• Kidney changes that are unlikely to cause symptoms – the kidneys will almost certainly go back to normal when treatment is finished. You will have regular blood tests to check how well your kidneys are working
  • Pain in your joints, muscles, bone, neck, back and stomach
  • Feeling thirsty and making less urine than usual – drink plenty of water
  • You may have some hearing loss
  • Swelling of your ankles and legs due to a build up of fluid (oedema)
  • Liver changes that are unlikely to cause symptoms – the liver will almost certainly go back to normal when treatment ends. You will have regular blood tests to check how well your liver is working
  • Heart changes which can cause a faster heart beat, and a build up of fluid around the heart. Your doctor will check your heart before and after your treatment
  • Some people have an allergic reaction while having clofarabine treatment, usually during the first or second treatment. Let your treatment team know straight away if you have any skin rashes, itching, or swelling of the lips, face or throat
  • Capillary leak syndrome – a condition where fluid leaks out of the small blood vessels, causing low blood pressure and a build up of fluid. It can become a serious problem. The first symptoms are usually similar to a head cold. Tell your doctor straight away if you feel faint, sick, and have swollen ankles or legs
  • Feeling anxious, irritable or restless
  • Dizziness
  • Shaking (tremor)
  • Hearing problems
  • Blood in vomit, a stomach pain and pain in the bottom. Let your treatment team know straight away if you have this
  • Hair loss
  • Sweating more than usual
  • Blood in your urine – tell your nurse if you have this

Rare side effects

A very small number of people having clofaribine have developed Stevens Johnson syndrome, which is a painful inflammation of the eyes, eyelids and skin. It is not clear whether the Stevens Johnson syndrome is due to the drug.


Important points to remember

You may have a few of the effects mentioned on this page. They may be mild or more severe. A side effect may get worse through your course of treatment. Or you may have more side effects as the course goes on. This depends on

  • How many times you've had a drug before
  • Your general health
  • How much of the drug you have (the dose)
  • Other drugs you are having

Coping with side effects

Talk to your doctor, pharmacist or nurse about all your side effects so they can help you manage them. They can give you advice or reassure you. Your nurse will give you a contact number to ring if you have any questions or problems. If in doubt, call them.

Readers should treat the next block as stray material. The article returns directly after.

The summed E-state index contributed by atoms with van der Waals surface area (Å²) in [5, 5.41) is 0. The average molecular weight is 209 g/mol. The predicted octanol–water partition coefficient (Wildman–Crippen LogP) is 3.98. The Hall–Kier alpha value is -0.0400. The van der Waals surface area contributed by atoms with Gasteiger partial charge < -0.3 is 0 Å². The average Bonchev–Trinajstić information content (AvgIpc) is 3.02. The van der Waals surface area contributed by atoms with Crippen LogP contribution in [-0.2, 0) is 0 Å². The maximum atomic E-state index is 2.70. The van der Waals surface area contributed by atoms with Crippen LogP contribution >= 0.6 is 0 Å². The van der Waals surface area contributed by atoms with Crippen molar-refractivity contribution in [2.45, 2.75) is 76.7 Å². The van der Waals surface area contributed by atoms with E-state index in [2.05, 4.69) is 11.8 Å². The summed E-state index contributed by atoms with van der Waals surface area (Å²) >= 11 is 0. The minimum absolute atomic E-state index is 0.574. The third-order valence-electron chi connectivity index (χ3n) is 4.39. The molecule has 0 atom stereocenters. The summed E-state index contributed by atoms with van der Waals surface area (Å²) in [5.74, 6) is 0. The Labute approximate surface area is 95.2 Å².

Other medicines

Tell your doctor about any other medicines you are taking, including vitamins, herbal supplements and over the counter remedies. Some drugs can react together.

Pregnancy and contraception

This drug may harm a baby developing in the womb. It is important not to become pregnant or father a child while you are having treatment and for a few months afterwards. Talk to your doctor or nurse about effective contraception before starting treatment.


Don't breastfeed during this treatment because the drug may come through in the breast milk.


Immunisations and chemotherapy

You should not have immunisations with live vaccines while you are having chemotherapy or for at least 6 months afterwards. In the UK, these include rubella, mumps, measles (usually given together as MMR), BCG, yellow fever and Zostavax (shingles vaccine).

You can have other vaccines, but they may not give you as much protection as usual until your immune system has fully recovered from your chemotherapy. It is safe to have the flu vaccine.

It is safe for you to be in contact with other people who've had live vaccines as injections. There can be problems with vaccines you take by mouth (oral vaccines), but not many people in the UK have these now. So there is usually no problem in being with any baby or child who has recently had any vaccination in the UK. You might need to make sure that you aren't in contact with anyone who has had oral polio, cholera or typhoid vaccination recently, particularly if you live abroad.


Related information


More information about clofarabine

This page does not list all the very rare side effects of this treatment that are very unlikely to affect you. For further information look at the Electronic Medicines Compendium website at

If you have a side effect not mentioned here that you think may be due to this treatment you can report it to the Medicines Health and Regulatory Authority (MHRA) at

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Updated: 25 February 2015